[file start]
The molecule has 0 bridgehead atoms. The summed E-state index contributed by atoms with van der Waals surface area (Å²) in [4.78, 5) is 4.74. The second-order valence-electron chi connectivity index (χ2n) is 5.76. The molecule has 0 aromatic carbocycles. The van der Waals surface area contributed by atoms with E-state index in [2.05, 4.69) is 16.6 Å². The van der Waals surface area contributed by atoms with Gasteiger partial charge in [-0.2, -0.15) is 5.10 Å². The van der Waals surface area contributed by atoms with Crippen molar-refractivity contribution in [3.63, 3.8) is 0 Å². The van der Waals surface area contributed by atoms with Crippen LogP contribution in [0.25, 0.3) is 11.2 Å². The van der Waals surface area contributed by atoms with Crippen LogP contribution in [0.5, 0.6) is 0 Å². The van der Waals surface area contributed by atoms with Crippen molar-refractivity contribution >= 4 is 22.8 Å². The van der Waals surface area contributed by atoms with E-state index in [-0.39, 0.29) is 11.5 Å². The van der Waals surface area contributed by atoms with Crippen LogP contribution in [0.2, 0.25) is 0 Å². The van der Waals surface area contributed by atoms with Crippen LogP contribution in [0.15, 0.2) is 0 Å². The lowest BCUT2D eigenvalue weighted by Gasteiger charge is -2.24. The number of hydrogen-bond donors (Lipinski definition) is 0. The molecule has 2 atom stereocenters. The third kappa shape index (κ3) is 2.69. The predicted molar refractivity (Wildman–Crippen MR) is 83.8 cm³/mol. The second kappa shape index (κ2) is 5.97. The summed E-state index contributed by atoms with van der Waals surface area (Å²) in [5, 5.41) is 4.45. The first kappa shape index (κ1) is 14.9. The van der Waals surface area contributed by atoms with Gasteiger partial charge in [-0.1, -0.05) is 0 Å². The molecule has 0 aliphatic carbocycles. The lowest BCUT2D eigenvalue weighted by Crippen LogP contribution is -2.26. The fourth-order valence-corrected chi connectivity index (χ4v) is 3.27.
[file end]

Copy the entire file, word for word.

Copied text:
The molecule has 0 bridgehead atoms. The summed E-state index contributed by atoms with van der Waals surface area (Å²) in [4.78, 5) is 4.74. The second-order valence-electron chi connectivity index (χ2n) is 5.76. The molecule has 0 aromatic carbocycles. The van der Waals surface area contributed by atoms with E-state index in [2.05, 4.69) is 16.6 Å². The van der Waals surface area contributed by atoms with Gasteiger partial charge in [-0.2, -0.15) is 5.10 Å². The van der Waals surface area contributed by atoms with Crippen molar-refractivity contribution in [3.63, 3.8) is 0 Å². The van der Waals surface area contributed by atoms with Crippen LogP contribution in [0.25, 0.3) is 11.2 Å². The van der Waals surface area contributed by atoms with Crippen LogP contribution in [0.5, 0.6) is 0 Å². The van der Waals surface area contributed by atoms with Crippen molar-refractivity contribution >= 4 is 22.8 Å². The van der Waals surface area contributed by atoms with E-state index in [-0.39, 0.29) is 11.5 Å². The van der Waals surface area contributed by atoms with Crippen LogP contribution in [0.2, 0.25) is 0 Å². The van der Waals surface area contributed by atoms with Crippen LogP contribution in [0.15, 0.2) is 0 Å². The lowest BCUT2D eigenvalue weighted by Gasteiger charge is -2.24. The number of hydrogen-bond donors (Lipinski definition) is 0. The molecule has 2 atom stereocenters. The third kappa shape index (κ3) is 2.69. The predicted molar refractivity (Wildman–Crippen MR) is 83.8 cm³/mol. The second kappa shape index (κ2) is 5.97. The summed E-state index contributed by atoms with van der Waals surface area (Å²) in [5, 5.41) is 4.45. The first kappa shape index (κ1) is 14.9. The van der Waals surface area contributed by atoms with Gasteiger partial charge in [-0.1, -0.05) is 0 Å². The molecule has 0 aliphatic carbocycles. The lowest BCUT2D eigenvalue weighted by Crippen LogP contribution is -2.26. The fourth-order valence-corrected chi connectivity index (χ4v) is 3.27.